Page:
The human intervention is a bit quiet this year. In order to keep our crew safe we have mandated that they work separate days in the vineyard. This of course means that less gets accomplished in a week but I am amazed at how much is getting done: the vine rows underneath the vines throughout the vineyard have been cleared with weed eaters, the prunings from winter have been chipped up and are being spread as mulch over the area recently cleared under the vines. A spray of lime sulfur was hand-applied to the buds to help prevent the onset of mildew, the trellis has been repaired throughout the vineyard and young vines have been hand-hoed to clear weeds from choking them out. And the old folks, Teri and John Paul, are working harder than ever to assist in all of these activities, taking Advil at night to ease sore backs and doing yoga in the morning to get them going on another day!

In the cellar, Tom carries on getting barrels ready for racking to create the blend of 2018 Dundee Hills Pinot noir. Julian quarantined himself for 3 weeks and has shown up to help put the new wine in the bottle. Matthew, donning a mask and gloves,  is keeping the enterprise going by delivering wine to the retail shops and grocery stores who deserve a huge amount of credit for making this essential libation available.  Because there is one thing that can be said for life in the time of Corona: people need a good glass of wine now more than ever!

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The Path to Cameron Wines

From John, February 14th, 2020

Part 1:  Clos Electrique Blanc

White Burgundy is arguably one of the greatest genres of wine on the planet. And with over 300 years of viticultural selections and winemaking techniques, it seemed silly to me to try and invent or emulate anything else in the world of Chardonnay. A visit to the cave of the Comte de Lafon and the young winemaker Dominique Lafon in 1981 inspired and cemented my relationship to the Burgundian approach. Later visits to the caves of François Jobard and Jean-Claude Ramonet further refined my techniques. All of these fabulous winemakers were generous with their knowledge to those willing to listen. And so it began.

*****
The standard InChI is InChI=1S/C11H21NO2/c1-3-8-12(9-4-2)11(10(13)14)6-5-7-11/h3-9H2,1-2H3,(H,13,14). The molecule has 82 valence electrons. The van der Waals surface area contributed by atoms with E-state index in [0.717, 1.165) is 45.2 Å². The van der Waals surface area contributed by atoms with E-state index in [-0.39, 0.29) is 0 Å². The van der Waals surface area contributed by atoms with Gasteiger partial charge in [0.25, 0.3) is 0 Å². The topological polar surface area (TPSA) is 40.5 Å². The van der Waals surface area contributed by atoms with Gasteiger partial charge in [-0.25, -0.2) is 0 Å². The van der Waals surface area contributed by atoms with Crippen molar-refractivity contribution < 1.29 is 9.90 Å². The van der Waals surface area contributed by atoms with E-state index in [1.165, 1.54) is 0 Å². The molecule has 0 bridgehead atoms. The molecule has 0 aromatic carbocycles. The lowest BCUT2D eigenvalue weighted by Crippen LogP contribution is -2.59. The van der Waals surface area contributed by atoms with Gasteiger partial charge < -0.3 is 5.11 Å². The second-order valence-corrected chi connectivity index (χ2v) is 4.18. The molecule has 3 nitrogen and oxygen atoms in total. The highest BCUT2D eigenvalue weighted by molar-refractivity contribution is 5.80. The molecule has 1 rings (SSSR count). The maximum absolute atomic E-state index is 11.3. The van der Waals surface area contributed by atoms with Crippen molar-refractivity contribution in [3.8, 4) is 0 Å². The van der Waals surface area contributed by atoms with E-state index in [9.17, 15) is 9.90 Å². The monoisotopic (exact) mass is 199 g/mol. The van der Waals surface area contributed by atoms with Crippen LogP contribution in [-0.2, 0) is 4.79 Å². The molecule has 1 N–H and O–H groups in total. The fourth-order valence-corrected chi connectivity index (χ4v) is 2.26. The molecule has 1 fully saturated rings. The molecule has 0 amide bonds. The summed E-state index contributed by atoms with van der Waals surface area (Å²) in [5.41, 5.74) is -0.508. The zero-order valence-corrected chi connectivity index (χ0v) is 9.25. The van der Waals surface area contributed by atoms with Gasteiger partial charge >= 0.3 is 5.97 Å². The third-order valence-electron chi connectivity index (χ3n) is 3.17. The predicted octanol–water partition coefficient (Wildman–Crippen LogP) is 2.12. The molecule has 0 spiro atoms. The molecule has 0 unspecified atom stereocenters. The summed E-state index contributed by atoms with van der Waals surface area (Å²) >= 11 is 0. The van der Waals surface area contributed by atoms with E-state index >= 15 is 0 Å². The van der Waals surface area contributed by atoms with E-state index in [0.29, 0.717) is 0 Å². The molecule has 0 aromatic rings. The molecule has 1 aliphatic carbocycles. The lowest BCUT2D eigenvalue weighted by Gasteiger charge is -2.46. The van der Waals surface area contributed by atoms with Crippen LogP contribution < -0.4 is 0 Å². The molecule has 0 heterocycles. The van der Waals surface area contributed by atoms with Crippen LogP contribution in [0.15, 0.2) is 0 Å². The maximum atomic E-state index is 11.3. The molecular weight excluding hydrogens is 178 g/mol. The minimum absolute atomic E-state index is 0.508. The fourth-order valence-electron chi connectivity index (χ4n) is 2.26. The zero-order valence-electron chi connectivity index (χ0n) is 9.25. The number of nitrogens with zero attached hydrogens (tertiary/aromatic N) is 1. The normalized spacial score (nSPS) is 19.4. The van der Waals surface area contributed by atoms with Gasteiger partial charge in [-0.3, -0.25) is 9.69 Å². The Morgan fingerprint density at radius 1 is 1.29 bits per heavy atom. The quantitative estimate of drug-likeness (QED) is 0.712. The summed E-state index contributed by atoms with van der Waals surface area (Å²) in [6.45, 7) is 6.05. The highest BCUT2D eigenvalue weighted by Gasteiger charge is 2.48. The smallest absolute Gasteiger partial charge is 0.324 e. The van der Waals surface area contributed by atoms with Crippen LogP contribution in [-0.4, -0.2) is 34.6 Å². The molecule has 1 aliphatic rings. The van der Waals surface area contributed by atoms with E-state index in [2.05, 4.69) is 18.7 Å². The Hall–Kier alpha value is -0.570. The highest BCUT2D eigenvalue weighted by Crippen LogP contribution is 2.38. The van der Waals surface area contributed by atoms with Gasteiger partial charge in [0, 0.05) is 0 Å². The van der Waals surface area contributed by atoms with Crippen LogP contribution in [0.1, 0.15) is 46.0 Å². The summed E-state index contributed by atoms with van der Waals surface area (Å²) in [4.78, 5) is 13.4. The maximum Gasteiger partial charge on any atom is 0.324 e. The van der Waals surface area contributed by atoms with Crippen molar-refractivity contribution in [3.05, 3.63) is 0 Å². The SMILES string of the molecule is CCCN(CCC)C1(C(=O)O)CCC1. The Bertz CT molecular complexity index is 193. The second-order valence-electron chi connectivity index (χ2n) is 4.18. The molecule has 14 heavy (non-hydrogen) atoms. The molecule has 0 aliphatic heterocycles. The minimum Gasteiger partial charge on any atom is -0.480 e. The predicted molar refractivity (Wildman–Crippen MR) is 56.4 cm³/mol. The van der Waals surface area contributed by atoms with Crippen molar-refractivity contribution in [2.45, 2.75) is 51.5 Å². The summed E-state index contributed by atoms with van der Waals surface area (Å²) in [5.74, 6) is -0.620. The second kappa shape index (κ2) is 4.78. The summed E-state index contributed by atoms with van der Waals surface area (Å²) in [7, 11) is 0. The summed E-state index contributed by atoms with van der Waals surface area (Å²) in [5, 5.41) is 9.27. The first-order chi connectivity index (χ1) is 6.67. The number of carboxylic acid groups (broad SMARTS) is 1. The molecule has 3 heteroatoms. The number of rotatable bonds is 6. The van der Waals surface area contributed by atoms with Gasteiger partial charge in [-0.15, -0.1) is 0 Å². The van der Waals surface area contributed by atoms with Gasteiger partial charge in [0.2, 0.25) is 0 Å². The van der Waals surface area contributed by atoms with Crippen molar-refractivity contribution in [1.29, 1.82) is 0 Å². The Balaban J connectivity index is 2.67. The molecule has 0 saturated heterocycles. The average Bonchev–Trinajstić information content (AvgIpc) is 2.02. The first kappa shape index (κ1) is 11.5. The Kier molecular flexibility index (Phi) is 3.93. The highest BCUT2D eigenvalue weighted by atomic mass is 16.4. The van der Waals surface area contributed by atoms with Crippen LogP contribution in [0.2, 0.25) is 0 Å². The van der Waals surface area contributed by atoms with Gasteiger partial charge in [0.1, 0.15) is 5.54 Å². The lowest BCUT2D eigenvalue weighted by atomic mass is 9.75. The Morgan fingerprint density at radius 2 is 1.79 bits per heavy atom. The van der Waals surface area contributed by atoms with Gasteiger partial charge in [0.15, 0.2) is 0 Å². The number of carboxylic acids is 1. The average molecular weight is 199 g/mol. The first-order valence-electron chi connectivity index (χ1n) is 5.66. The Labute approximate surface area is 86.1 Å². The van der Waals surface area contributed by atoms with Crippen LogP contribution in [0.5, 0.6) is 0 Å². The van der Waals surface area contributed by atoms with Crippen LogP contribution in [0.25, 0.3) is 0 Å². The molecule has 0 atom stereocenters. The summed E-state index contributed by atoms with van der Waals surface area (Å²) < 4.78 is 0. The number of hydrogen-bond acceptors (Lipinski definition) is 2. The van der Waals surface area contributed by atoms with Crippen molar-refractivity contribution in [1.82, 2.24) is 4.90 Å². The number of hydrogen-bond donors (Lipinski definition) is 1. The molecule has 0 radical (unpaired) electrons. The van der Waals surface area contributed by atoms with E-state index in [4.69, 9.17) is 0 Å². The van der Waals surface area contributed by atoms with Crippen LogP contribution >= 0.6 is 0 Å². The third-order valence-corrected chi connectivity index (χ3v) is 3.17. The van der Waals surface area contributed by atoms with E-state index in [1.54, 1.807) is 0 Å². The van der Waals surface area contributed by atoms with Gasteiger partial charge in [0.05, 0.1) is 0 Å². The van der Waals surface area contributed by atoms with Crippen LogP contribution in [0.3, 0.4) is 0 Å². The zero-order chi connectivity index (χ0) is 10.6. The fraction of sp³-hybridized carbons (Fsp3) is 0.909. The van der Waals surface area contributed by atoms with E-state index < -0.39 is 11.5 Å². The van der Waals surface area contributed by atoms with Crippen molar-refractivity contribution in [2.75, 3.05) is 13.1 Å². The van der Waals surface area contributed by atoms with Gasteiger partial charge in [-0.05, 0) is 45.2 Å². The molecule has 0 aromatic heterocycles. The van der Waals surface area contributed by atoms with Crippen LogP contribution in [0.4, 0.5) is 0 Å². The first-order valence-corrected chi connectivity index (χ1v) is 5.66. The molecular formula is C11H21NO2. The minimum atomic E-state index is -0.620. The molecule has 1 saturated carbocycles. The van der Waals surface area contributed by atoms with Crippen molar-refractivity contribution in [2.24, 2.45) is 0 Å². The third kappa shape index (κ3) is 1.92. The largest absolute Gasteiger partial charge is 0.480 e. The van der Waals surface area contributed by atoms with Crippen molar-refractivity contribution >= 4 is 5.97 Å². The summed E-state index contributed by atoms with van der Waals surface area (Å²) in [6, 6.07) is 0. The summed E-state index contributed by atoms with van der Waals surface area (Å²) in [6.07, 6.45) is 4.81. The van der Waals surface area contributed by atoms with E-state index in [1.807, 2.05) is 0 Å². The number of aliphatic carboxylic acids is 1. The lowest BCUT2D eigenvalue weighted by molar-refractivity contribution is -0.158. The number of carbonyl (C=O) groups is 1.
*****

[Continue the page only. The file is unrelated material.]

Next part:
I was also very lucky to have friends in the California wine industry who helped me find amazing old Burgundy clones, many of which had been originally introduced by legendary early California winemakers such as Carl Wente and Paul Masson. Among the people who helped me were Mary Edwards (who at that point was with Matanzas Creek), Larry Hyde (already making a name for himself in the Napa Valley) and Jeffrey Patterson (Mt. Eden Vineyards). What I brought north to Oregon in the mid-80’s constituted a treasure trove of old Burgundian viticulture which had been disseminated across California mostly during the early part of the 20th century.

And while great wine is truly made in the vineyard, it is also made (or at least augmented) in the cellar. And it was at this point that I was able to introduce some of the techniques of the Burgundian winemakers to bring out the inherent greatness in the Burgundian clones. Obviously Oregon weather, which so closely resembles that of Burgundy, helps make all of this possible. So I would be remiss in not giving a nod to the shitty winter weather, schizophrenic springs and surprises of summer that characterize Oregon!